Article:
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tasc Base Layer Review

tasc Base Layer
Price:   $90 List | $90.00 at Amazon
Pros:  Exceptional mobility and fit, best thumb holes, very breathable
Cons:  Poor durability, average drying speed
Bottom line:  We loved the tasc Base Layer for its ability to move along with our bodies across a wide range of activities, as well as its significant warmth and breathability, but were disappointed in its lack of durability.
Editors' Rating:     
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Manufacturer:   tasc
By Ross Robinson
Monday December 19, 2016

Our Verdict

This was the first product from tasc that we have ever tested here at OutdoorGearLab. On paper, we were drawn in by its distinctive blend of viscose from bamboo, merino wool, and lycra. On our backs, we were seriously impressed by the fit of this model, which seemed to move with our body movements like a second skin, without the vacuum-sealed feeling of some base layers like the Under Armour Base 4.0.

It also proved to be very breathable and warmer than it appears, and the mostly natural fibers resist odors well. However, it got pretty beat-up during our testing, and didn't hold up nearly as well as the others. As the fabric and threads ripped, we also became torn. But with a lackluster performance in terms of durability, this great product fell out of the running for an award.

The other model with blended fabric in this review, the Rab Merino+ 160, has a great fit and excellent breathability, but also dries very quickly and is more durable. Or, if you're digging the snug fit of this product, but want enhanced warmth, durability, and layering potential, the Arc'teryx Rho AR is right up your alley.


RELATED REVIEW: The Best Long Underwear and Base Layer for Men

Our Analysis and Test Results

A blend of viscose from bamboo, merino wool, and lycra forms the fabric for the Base Layer from tasc, which costs $90. This unique combination of natural and synthetic materials created a warm, breathable, and comfortable product. We especially liked the fit of this well-designed top. It did suffer from a low score in durability, though, as it showed the most scars at the end of our testing period.

Performance Comparison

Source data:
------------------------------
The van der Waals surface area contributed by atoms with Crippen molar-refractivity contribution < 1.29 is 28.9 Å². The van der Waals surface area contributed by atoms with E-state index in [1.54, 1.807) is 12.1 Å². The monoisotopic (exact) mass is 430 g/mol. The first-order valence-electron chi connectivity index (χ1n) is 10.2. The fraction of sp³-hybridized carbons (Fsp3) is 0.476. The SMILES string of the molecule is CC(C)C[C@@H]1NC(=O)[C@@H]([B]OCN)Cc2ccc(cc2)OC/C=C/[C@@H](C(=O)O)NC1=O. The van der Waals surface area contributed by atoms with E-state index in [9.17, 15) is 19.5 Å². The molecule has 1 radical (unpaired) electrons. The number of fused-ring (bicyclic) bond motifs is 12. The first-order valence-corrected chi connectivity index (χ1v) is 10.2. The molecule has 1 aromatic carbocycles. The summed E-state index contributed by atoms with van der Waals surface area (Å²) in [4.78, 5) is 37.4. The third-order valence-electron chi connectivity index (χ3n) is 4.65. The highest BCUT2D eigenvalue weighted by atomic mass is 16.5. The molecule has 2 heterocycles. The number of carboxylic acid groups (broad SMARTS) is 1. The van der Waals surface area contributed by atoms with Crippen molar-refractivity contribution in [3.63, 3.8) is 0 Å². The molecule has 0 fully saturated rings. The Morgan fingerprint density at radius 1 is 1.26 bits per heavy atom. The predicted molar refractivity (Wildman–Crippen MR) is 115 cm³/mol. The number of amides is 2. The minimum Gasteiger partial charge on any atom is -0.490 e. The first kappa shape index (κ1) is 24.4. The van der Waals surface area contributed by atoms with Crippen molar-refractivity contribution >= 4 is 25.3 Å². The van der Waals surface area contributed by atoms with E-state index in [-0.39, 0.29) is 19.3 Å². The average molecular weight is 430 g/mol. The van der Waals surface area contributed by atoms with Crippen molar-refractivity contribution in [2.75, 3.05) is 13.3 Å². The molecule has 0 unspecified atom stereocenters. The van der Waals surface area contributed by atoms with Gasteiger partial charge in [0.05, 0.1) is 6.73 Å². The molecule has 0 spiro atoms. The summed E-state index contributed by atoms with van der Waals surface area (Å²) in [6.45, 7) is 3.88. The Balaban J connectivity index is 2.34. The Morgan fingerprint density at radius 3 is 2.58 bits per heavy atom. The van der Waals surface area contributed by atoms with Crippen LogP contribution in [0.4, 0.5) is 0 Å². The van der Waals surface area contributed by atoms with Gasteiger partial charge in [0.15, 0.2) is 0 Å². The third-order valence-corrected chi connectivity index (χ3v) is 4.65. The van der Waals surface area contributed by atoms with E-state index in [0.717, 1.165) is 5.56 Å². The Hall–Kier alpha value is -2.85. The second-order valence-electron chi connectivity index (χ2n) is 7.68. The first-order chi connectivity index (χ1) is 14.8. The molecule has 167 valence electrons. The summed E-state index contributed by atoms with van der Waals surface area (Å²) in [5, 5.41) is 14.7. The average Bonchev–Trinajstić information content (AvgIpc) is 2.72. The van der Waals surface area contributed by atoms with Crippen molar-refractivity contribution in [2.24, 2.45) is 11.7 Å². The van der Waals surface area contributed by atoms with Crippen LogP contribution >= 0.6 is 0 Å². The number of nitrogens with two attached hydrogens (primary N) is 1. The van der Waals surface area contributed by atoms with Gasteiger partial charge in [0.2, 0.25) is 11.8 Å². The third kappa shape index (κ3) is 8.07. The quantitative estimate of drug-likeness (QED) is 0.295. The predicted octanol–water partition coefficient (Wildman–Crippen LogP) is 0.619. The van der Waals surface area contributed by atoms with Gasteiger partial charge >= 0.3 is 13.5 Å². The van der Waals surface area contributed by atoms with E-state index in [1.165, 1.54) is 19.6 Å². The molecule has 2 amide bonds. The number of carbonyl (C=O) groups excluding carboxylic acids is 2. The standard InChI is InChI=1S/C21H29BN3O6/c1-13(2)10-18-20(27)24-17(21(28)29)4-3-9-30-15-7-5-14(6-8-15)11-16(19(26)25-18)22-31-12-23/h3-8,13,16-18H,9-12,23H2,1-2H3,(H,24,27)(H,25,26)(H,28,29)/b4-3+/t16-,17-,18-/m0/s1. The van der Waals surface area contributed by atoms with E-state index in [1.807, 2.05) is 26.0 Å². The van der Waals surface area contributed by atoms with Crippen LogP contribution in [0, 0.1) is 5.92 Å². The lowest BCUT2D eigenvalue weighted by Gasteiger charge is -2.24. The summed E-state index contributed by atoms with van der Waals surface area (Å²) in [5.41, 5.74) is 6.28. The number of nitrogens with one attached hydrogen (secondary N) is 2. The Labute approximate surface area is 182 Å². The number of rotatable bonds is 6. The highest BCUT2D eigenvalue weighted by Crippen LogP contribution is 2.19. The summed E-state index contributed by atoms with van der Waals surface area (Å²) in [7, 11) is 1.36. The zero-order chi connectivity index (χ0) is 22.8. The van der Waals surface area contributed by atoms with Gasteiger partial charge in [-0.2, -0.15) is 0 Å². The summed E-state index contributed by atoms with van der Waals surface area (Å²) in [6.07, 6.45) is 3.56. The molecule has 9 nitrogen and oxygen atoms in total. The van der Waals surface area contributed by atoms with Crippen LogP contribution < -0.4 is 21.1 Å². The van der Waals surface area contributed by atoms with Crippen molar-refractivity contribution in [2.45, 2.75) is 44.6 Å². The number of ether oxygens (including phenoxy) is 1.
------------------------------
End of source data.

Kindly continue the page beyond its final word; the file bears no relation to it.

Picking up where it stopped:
As the first product from tasc ever reviewed by OutdoorGearLab  this product brought some great qualities to the table. It didn't smash up the competition  but we look forward to more products from this company in the future.
As the first product from tasc ever reviewed by OutdoorGearLab, this product brought some great qualities to the table. It didn't smash up the competition, but we look forward to more products from this company in the future.

Warmth


Weighing 8.9 oz, the tasc model had a strong weight to warmth ratio. It feels thicker than other products with the same 200 g/m² fabric weight, and provides more warmth than the Icebreaker Oasis. As long as we remained moderately active, this top was warm enough on its own down to 32°F.

With extra long sleeves and torso  this model kept us covered through any activity or movement. Even sitting.
With extra long sleeves and torso, this model kept us covered through any activity or movement. Even sitting.

Its design and features added to its warmth. The snug and long fit of the torso and sleeves kept our skin from being exposed to cold air during practically any kind of movement. The torso extended further than any other product, reaching 13 inches past the top of our main reviewer's hips. We also loved the way this top seemed to hug our hips and upper thighs in a flexible, warm embrace, and the drop tail even further covered us below the waist in the back. The thumb holes were our favorite, functioning much better and keeping our hands warmer than the loops on the Under Armour Base 4.0 and Patagonia Capilene Midweight. Lastly, the minor detail of a zipper garage was welcome, as it kept the sometimes icy zipper from giving our necks an unwanted cold kiss.

Breathability


This contender didn't disappoint in breathability. When hiking in cold to moderate temperatures with a loaded pack, we didn't notice any sweat condensing on the inside layer of this top. After our indoor workout test, our skin went from sweaty to dry in less than seven minutes. Its breathability was comparable to that of the Rab Merino+ 160, despite being significantly thicker. If you're working hard in cold environments, the Helly Hansen Lifa Stripe Crew wicks away moisture exceptionally well.

The swinging rings on the beach of Santa Monica beg to be played with  and the flexible tasc model didn't protest.
The swinging rings on the beach of Santa Monica beg to be played with, and the flexible tasc model didn't protest.

Comfort and Fit


We found the tasc model to be quite comfortable and very well fitting. The flexible fabric, combined with its snug fit, moved exceptionally with our bodies in all directions. When testing this product in rounds of calisthenics, very rarely did we have to re-adjust our sleeves or the bottom of the shirt, as they simply stayed put. This is more than we could say for the Patagonia Capilene or Icebreaker Oasis.